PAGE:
In the last few years, Microsoft Flow has taken off like a storm. It is one of the most versatile product, but also quite tricky to completely cover because Flow can be many things.
It is workflow
It is automation
It is serverless middleware
It can be a messaging orchestrator
It can be integration service
Microsoft Flow is a product that everyone, from Power Users to IT Pros to Developers need to understand and utilize in our toolbelt.
Two years ago, I remember excitedly telling everyone I meet about Flow - a year later, the same people that thought I was way over the top is excitedly telling me they have also discovered what I meant and caught the same fever.
On Learning - a Roadmap to Mastery
When learning Flow - there are milestones that we go through. Consider our own experiences and where we are, the next step isn’t very far away.
Get started - read the templates and see what’s available
Understand the triggers and actions
Understand how to chain them - how each output work, and how the properties are filtered by type
Understand how to read each action’s output - knowing what the output looks like helps with understanding if we need to write expressions later.
Compose and Test - with previous run are our best friends. They tell us what’s going on in the values of our steps, and is our source of debugging if things has gone wrong.
Understand logic constructs - for each, conditions, variables
Understand how to chain beyond the basics - expressions
At this point we should start to go looking for advanced trouble:
peek code, static output, parallelism, fan-out / fan-in, timeout / retry policy, pagination, asynchronous webhook callback, run-after configurations, HTTP Request and Response.
Patterns emerge - approval timeout escalation, state machines, sending pictures from PowerApps to SharePoint, bulk copying data across CDS and Excel, anything-governance with Flow.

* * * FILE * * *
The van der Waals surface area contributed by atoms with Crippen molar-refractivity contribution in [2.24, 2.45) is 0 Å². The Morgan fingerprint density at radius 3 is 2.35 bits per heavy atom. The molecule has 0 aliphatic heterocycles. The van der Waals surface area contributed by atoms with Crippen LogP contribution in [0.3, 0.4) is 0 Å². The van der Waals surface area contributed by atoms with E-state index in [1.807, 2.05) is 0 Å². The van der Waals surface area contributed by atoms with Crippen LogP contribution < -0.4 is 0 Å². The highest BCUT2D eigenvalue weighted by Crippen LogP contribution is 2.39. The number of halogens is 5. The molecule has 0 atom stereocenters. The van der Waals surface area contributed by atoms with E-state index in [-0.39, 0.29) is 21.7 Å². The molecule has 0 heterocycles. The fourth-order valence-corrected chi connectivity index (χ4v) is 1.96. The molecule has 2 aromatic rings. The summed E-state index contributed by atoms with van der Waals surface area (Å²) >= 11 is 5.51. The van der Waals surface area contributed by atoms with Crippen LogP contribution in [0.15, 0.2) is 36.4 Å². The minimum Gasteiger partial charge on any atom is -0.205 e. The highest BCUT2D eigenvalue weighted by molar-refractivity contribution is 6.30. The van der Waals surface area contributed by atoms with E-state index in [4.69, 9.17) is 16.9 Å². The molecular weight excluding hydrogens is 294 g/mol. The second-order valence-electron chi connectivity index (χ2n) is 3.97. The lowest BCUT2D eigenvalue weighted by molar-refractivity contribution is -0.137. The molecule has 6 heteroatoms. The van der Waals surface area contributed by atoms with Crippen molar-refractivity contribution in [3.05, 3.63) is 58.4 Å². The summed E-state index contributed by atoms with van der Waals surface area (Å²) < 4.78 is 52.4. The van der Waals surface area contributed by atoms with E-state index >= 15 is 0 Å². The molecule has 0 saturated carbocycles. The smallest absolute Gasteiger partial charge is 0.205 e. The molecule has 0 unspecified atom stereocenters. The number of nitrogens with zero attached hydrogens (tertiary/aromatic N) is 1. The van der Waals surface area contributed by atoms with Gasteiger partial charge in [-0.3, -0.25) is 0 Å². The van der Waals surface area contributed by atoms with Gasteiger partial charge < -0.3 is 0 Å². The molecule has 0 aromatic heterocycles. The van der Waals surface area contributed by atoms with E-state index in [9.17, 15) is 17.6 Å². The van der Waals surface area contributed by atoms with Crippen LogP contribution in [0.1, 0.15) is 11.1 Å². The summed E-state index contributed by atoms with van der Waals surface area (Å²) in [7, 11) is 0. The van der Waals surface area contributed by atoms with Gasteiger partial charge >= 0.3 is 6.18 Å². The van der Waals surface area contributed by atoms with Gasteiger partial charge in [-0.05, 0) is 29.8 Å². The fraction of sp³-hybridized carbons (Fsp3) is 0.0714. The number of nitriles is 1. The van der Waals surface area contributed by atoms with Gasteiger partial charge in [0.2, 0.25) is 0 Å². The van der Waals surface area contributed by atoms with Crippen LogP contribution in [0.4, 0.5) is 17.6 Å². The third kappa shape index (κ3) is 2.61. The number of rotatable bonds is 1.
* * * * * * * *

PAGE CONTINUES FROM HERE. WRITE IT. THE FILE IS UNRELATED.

Built on the smaller pieces that we mastered along the way, but combined in an elegant way.
Wrap custom APIs for others to use:
schema, authentication schemes and custom connections
Anyone claiming to have the perfect roadmap can only show us the way for where this person has been.
If you know what’s next - let us know in the comments.
Remember each success brings us closer to the next milestone. These steps aren’t completely sequential - but knowing how to read an action’s output will help with writing expressions.
In the upcoming Digital Workplace Conference Australia, I’ll be giving an advanced introduction to Microsoft Flow - with a twist.
This session is an introduction to Microsoft Flow – but I will go far deeper – and will show the many different “kinds” of Flow apps that we can build. Each one hopefully a spark in our imagination.
We will cover some deeper technical sides of Flow. What does it look like under the hood. When do we need to learn advanced expressions and why are they necessary.
When we don’t have an action, we make our own actions. When we don’t have a trigger, we make our own triggers. From patterns, to expressions to insane tricks.
Me, you, we!
The 1 hour will never be enough to answer everything and go deep enough to satisfy everyone.
Please please please come talk to me and ask me your Flow questions directly - where you are, if you have an error with your Flow. I’m here to help.
Ultimately, we discover that the true joy of Flow is not merely creating a business workflow. It is a bit more low level. It is low-code execution, they run and do whenever and whatever we want them to do.
The joy I think is being able to imagine them, build them step by step, each step closer to our goals, and when our Flow finally succeeds, our wishes are fulfilled.